11. “I’m happy to see Canada add some form of serious regulations,…”
    Why would anyone ever advocate for government regulations? They do nothing more than add costs and complexity. And those costs and complexity are borne by the consumer. We gain nothing from the government’s involvement.

  12. @Cedric: Switzerland isn’t part of EU but they fly within EU cities (Florence, etc.). That means they must pay under EU261 *but they refuse at first until you push hard enough. Works in their favor probably 75%. (United Airlines has to follow EU261 and United isn’t based in the EU).

  13. @Norman. Cutting corners at Lionair was not related to any potential compensation to passengers. It was cost-saving and endemic slackness in maintenance.

  14. No mechanical delay compensation? Who cares? European airlines are the safest in the world, precisely because EU261 incentivizes airlines to keep their planes in good shape so they don’t have to pay out for mechanical delays!

  15. @glenn t

    And compensation to passenger adds to … wait for it… cost!

    Cutting corners are about cost saving. The idea of this particular regulation is not to have Captains think harder than they should be when making the decision to stay on the ground, which is why they decided to take the cash payment out of the equation, which makes total sense.


    Plane’s the same, it’s regulations that can make or break a system. Canada is safer, not because they are naturally superior, but because their regulations works more in the direction of safety. Had they not added the “big catch” in this case, it could go the other way, contrary to Lucky’s hope that “airlines would have higher safety standards than to cut corners”. Canada may have a greater margin of safety compared to Indonesia, but sometimes it just takes a bit reduction in the margin to trigger an incident.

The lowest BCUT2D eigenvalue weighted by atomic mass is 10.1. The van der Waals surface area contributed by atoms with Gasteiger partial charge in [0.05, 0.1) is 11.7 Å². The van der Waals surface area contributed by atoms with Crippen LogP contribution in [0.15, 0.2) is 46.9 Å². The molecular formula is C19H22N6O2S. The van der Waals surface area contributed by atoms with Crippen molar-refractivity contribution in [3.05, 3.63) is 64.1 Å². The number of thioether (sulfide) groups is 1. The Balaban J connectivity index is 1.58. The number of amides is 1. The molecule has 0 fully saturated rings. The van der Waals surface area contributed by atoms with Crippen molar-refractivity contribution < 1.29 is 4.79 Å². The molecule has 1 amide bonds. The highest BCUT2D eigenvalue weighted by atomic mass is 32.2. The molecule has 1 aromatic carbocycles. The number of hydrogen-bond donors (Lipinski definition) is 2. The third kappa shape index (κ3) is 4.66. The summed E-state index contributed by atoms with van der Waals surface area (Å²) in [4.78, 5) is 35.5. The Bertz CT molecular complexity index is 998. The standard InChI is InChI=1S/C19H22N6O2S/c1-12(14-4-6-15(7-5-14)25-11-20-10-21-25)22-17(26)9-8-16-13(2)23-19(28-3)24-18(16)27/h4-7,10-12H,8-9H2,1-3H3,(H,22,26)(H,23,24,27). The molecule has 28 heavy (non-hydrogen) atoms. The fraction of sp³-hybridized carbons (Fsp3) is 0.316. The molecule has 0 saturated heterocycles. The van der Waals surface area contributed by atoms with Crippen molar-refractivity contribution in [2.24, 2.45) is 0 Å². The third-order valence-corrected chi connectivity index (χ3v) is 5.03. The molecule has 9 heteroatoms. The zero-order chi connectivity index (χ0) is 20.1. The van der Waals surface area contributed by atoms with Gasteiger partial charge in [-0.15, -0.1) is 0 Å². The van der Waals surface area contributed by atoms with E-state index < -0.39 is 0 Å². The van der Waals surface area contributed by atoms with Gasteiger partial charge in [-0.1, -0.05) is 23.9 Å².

16. If you think airlines should pay a fee for the customer if there is a delay, open an airline that does that. In a free society the government enforces the rules between two party’s. The government doesn’t make the rules.
    In the end the cost will get passed on to the consumer, and more regulations will drive out samller companies from buissnes altogether.

  17. @Usher — ridiculous! Europe is a highly competitive marketplace and has the world’s cheapest airfares, despite EU261.

  18. Canada’s MPs are famously buyable (as are US congresspersons), so I suspect a stitch-up with airline lobbyists is what softened the blow for the big two. Some years back the US had pretty decent passenger compensation policies for delays — what happened?

  19. Don’t forget that mechanical was also an initial exemption from EU261 as were delays but the ECJ ruled that mechanical wasn’t extraordinary (other than in limited circumstances) and delays did qualify for compensation and not just duty of care.

    Switzerland does follow EU261 but on ex Switzerland flights not all the provisions apply as they don’t always accept ECJ rulings.

  20. @Indopithecus: I don’t think your statement that Canada’s MPs are “famously buyable” and comparable to US congresspersons is at all true. Canada has very strict campaign finance laws. No union or corporate donations are allowed and there are low limits to personal donations and caps on spending. The election cycle for MPs is (usually) 4 years versus 2 years for U.S. congresspersons meaning Canadian MPs spend half the amount of time thinking about their re-election. The electoral systems are very very different. The total personal limit donation allowed in Canada is $1,575 per year. The Canadian party system also requires very strict party discipline (MPs vote with their party on major legislation almost all the time). That makes it VERY difficult to buy a Canadian MP.

  21. They will say “mechanical issue” for everything. Passengers don’t have chance to check it out.
    For now, every cancellation is “weather related”, even though it’s just a lie.
    This law will increase ticket prices but doesn’t change anything.